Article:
Padmanabh Jaini: A Scholar of Jainism and Buddhism

Padmanabh Jaini: Bridging the Worlds of Jainism and Buddhism

In the vast tapestry of intellectual history, few figures shine as brightly as Padmanabh Jaini. Born on October 23, 1923, in the quaint town of Nellikar, Karnataka, India, Jaini’s journey traversed continents and cultures, leaving an indelible mark on the realms of Jainism and Buddhism. His legacy, spanning decades of scholarly pursuit and profound insight, continues to inspire generations worldwide.

Early Life and Education Padmanabh Jaini

Padmanabh Jaini’s upbringing in a Digambar Jain family imbued him with a deep reverence for Jain traditions and scriptures. His father’s decision to adopt the surname “Jaini,” in homage to the illustrious Jain scholar Jugmandar Lal Jaini, reflected a commitment to fostering Jain identity within the community.

After completing his elementary education, Padmanabh Jaini embarked on a transformative journey at the Digambara Jain Gurukul in Karanja, Maharashtra. Here, under the tutelage of esteemed scholars like Pandit Nathuram Premi and Hiralal Jain, Jaini’s intellect flourished, laying the foundation for his future academic endeavors.

His pursuit of knowledge led him to the Arts College in Nashik, where Padmanabh Jaini earned a BA (Hons) in Sanskrit and Prakrit in 1947. During this time, Jaini’s interactions with the Svetambara community broadened his understanding of Jainism, foreshadowing his future scholarly pursuits.

Path to Scholarship

Padmanabh Jaini’s quest for scholarly excellence took him across borders and disciplines. Invited to study under the esteemed Pandit Sukhlal Sanghavi, Jaini delved into Jain logic and sectarian debates, honing his analytical acumen. His encounter with Sanghavi kindled a lifelong passion for academic inquiry.

Venturing to Sri Lanka, Jaini immersed himself in the study of the Pāli Canon and Buddhist scriptures. His tenure as a Dharmananda Kosambi memorial Scholar deepened his understanding of Theravada Buddhism, laying the groundwork for his seminal contributions to Buddhist studies.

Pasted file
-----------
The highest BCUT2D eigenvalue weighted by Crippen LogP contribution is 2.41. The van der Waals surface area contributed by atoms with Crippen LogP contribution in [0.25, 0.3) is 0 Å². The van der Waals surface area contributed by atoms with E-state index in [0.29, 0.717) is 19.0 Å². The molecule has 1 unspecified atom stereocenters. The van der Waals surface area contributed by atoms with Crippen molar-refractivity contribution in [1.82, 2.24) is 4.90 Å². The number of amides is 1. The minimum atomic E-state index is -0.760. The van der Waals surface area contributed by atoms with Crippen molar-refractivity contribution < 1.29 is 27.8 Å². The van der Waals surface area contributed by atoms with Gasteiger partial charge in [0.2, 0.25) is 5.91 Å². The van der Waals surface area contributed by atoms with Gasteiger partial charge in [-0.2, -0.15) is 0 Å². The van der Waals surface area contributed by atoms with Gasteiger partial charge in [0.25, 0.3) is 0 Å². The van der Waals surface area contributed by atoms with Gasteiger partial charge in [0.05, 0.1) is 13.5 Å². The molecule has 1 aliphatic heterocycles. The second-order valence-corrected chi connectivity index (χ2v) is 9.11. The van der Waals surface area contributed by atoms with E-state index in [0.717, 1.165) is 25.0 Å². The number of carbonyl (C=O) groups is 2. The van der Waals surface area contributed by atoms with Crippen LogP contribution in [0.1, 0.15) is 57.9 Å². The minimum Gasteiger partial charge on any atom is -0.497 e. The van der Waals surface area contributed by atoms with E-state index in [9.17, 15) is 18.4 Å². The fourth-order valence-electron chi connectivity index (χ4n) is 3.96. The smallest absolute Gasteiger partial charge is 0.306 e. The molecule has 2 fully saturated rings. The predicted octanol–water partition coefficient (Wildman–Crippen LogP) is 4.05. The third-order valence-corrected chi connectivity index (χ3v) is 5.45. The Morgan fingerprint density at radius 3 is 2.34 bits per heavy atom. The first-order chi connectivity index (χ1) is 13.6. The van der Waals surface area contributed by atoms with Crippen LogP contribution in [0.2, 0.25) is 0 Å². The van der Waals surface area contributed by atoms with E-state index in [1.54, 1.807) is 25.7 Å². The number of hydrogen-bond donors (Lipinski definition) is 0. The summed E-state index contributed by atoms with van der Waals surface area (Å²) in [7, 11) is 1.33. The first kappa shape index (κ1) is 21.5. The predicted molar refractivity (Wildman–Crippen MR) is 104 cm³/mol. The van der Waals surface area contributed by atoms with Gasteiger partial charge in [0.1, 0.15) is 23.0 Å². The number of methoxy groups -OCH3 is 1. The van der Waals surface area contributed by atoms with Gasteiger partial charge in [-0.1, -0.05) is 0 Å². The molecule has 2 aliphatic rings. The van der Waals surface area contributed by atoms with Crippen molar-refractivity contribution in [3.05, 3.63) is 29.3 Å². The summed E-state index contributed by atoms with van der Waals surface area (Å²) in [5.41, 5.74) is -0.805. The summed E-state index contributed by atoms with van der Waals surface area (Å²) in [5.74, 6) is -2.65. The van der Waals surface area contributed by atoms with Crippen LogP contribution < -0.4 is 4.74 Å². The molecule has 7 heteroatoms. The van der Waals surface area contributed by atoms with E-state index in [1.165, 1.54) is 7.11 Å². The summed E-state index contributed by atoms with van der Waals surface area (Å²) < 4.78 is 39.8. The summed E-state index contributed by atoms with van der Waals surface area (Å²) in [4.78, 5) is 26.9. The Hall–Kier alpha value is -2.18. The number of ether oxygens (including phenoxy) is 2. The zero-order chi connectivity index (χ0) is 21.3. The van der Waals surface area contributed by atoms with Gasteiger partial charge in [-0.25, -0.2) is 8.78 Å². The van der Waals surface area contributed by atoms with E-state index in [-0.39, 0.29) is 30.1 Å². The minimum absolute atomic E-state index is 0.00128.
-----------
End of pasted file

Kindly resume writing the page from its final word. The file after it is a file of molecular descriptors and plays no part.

Upon his return, Jaini embarked on a distinguished academic career, serving as a lecturer in institutions such as Benaras University and the School of Oriental and African Studies (SOAS), London. Under the mentorship of luminaries like John Boroughs, Jaini pursued his Ph.D. in Buddhist studies, cementing his place as a leading authority in the field.

His scholarly odyssey took him to distant lands, from Burma to Indonesia, where he painstakingly collected Buddhist manuscripts for the Pali Text Society. At the University of Michigan and later at the University of California, Berkeley, Jaini’s tenure as a professor of Indic Languages and Literature and Buddhist studies, respectively, solidified his reputation as a preeminent scholar.

Legacy and Honors

Padmanabh Jaini’s contributions to academia are immeasurable. His seminal work, “The Jaina Path of Purification” (1979), remains a cornerstone of Jain studies, illuminating the intricate doctrines of Jain philosophy.

Additionally, his prolific writings, including “The Collected Papers on Jaina Studies” (2000) and “Collected Papers on Buddhist Studies” (2001), continue to enrich scholarly discourse.

Even in retirement, Jaini’s influence endures. The establishment of the “Padmanabh S. Jaini Graduate Student Award in Buddhist Studies” at the University of California, Berkeley, serves as a testament to his enduring legacy, nurturing the next generation of scholars in his esteemed field.

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